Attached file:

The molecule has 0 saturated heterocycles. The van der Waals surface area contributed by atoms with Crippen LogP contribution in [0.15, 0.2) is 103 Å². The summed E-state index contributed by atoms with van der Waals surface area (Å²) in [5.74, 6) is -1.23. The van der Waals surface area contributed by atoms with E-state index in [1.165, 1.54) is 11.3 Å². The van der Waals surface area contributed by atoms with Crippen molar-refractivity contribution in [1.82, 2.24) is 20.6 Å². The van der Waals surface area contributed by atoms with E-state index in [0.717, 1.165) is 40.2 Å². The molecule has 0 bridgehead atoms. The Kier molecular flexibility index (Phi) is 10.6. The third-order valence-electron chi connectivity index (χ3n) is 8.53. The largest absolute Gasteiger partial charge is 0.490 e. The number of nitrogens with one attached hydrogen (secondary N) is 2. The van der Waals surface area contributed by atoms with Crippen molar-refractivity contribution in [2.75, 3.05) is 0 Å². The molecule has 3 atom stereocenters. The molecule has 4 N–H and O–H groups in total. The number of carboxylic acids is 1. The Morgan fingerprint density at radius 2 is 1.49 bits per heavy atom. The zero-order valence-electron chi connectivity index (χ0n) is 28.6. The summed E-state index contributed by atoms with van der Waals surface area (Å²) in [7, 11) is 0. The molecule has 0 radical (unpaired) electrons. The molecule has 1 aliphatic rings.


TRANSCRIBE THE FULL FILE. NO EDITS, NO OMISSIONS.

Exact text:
The molecule has 0 saturated heterocycles. The van der Waals surface area contributed by atoms with Crippen LogP contribution in [0.15, 0.2) is 103 Å². The summed E-state index contributed by atoms with van der Waals surface area (Å²) in [5.74, 6) is -1.23. The van der Waals surface area contributed by atoms with E-state index in [1.165, 1.54) is 11.3 Å². The van der Waals surface area contributed by atoms with Crippen molar-refractivity contribution in [1.82, 2.24) is 20.6 Å². The van der Waals surface area contributed by atoms with E-state index in [0.717, 1.165) is 40.2 Å². The molecule has 0 bridgehead atoms. The Kier molecular flexibility index (Phi) is 10.6. The third-order valence-electron chi connectivity index (χ3n) is 8.53. The largest absolute Gasteiger partial charge is 0.490 e. The number of nitrogens with one attached hydrogen (secondary N) is 2. The van der Waals surface area contributed by atoms with Crippen molar-refractivity contribution in [2.75, 3.05) is 0 Å². The molecule has 3 atom stereocenters. The molecule has 4 N–H and O–H groups in total. The number of carboxylic acids is 1. The Morgan fingerprint density at radius 2 is 1.49 bits per heavy atom. The zero-order valence-electron chi connectivity index (χ0n) is 28.6. The summed E-state index contributed by atoms with van der Waals surface area (Å²) in [7, 11) is 0. The molecule has 0 radical (unpaired) electrons. The molecule has 1 aliphatic rings.